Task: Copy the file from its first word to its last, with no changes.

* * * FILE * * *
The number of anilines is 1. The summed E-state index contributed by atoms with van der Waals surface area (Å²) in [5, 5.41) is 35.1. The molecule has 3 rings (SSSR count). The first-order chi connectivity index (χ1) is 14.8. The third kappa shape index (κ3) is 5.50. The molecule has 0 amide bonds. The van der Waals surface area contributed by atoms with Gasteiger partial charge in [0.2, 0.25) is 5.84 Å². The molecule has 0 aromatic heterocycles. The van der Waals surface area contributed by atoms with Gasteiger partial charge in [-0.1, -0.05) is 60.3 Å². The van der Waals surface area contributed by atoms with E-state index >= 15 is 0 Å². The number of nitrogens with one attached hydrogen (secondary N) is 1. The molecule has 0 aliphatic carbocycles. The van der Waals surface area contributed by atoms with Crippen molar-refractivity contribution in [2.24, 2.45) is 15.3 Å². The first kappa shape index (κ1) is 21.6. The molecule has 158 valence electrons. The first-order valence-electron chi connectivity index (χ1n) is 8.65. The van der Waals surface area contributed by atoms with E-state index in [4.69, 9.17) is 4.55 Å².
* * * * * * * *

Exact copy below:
The number of anilines is 1. The summed E-state index contributed by atoms with van der Waals surface area (Å²) in [5, 5.41) is 35.1. The molecule has 3 rings (SSSR count). The first-order chi connectivity index (χ1) is 14.8. The third kappa shape index (κ3) is 5.50. The molecule has 0 amide bonds. The van der Waals surface area contributed by atoms with Gasteiger partial charge in [0.2, 0.25) is 5.84 Å². The molecule has 0 aromatic heterocycles. The van der Waals surface area contributed by atoms with Gasteiger partial charge in [-0.1, -0.05) is 60.3 Å². The van der Waals surface area contributed by atoms with E-state index >= 15 is 0 Å². The number of nitrogens with one attached hydrogen (secondary N) is 1. The molecule has 0 aliphatic carbocycles. The van der Waals surface area contributed by atoms with Crippen molar-refractivity contribution in [2.24, 2.45) is 15.3 Å². The first kappa shape index (κ1) is 21.6. The molecule has 158 valence electrons. The first-order valence-electron chi connectivity index (χ1n) is 8.65. The van der Waals surface area contributed by atoms with E-state index in [4.69, 9.17) is 4.55 Å².